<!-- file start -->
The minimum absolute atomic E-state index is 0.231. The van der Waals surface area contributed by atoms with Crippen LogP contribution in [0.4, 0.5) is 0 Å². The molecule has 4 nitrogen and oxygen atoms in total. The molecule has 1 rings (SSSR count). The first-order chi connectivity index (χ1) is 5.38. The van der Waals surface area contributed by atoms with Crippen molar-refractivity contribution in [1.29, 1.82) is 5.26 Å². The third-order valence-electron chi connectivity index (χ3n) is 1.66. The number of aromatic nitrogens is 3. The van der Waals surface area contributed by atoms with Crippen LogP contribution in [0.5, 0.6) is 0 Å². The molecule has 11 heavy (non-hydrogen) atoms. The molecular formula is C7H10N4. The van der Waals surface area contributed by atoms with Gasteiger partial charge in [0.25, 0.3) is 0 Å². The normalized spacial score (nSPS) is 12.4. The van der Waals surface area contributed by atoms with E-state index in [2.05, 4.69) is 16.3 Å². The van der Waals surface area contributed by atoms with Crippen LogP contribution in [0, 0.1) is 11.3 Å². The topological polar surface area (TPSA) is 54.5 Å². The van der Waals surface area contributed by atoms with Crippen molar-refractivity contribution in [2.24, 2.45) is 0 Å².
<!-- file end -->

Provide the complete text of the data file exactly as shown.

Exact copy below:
The minimum absolute atomic E-state index is 0.231. The van der Waals surface area contributed by atoms with Crippen LogP contribution in [0.4, 0.5) is 0 Å². The molecule has 4 nitrogen and oxygen atoms in total. The molecule has 1 rings (SSSR count). The first-order chi connectivity index (χ1) is 5.38. The van der Waals surface area contributed by atoms with Crippen molar-refractivity contribution in [1.29, 1.82) is 5.26 Å². The third-order valence-electron chi connectivity index (χ3n) is 1.66. The number of aromatic nitrogens is 3. The van der Waals surface area contributed by atoms with Crippen LogP contribution in [0.5, 0.6) is 0 Å². The molecule has 11 heavy (non-hydrogen) atoms. The molecular formula is C7H10N4. The van der Waals surface area contributed by atoms with Gasteiger partial charge in [0.25, 0.3) is 0 Å². The normalized spacial score (nSPS) is 12.4. The van der Waals surface area contributed by atoms with E-state index in [2.05, 4.69) is 16.3 Å². The van der Waals surface area contributed by atoms with Crippen LogP contribution in [0, 0.1) is 11.3 Å². The topological polar surface area (TPSA) is 54.5 Å². The van der Waals surface area contributed by atoms with Crippen molar-refractivity contribution in [2.24, 2.45) is 0 Å².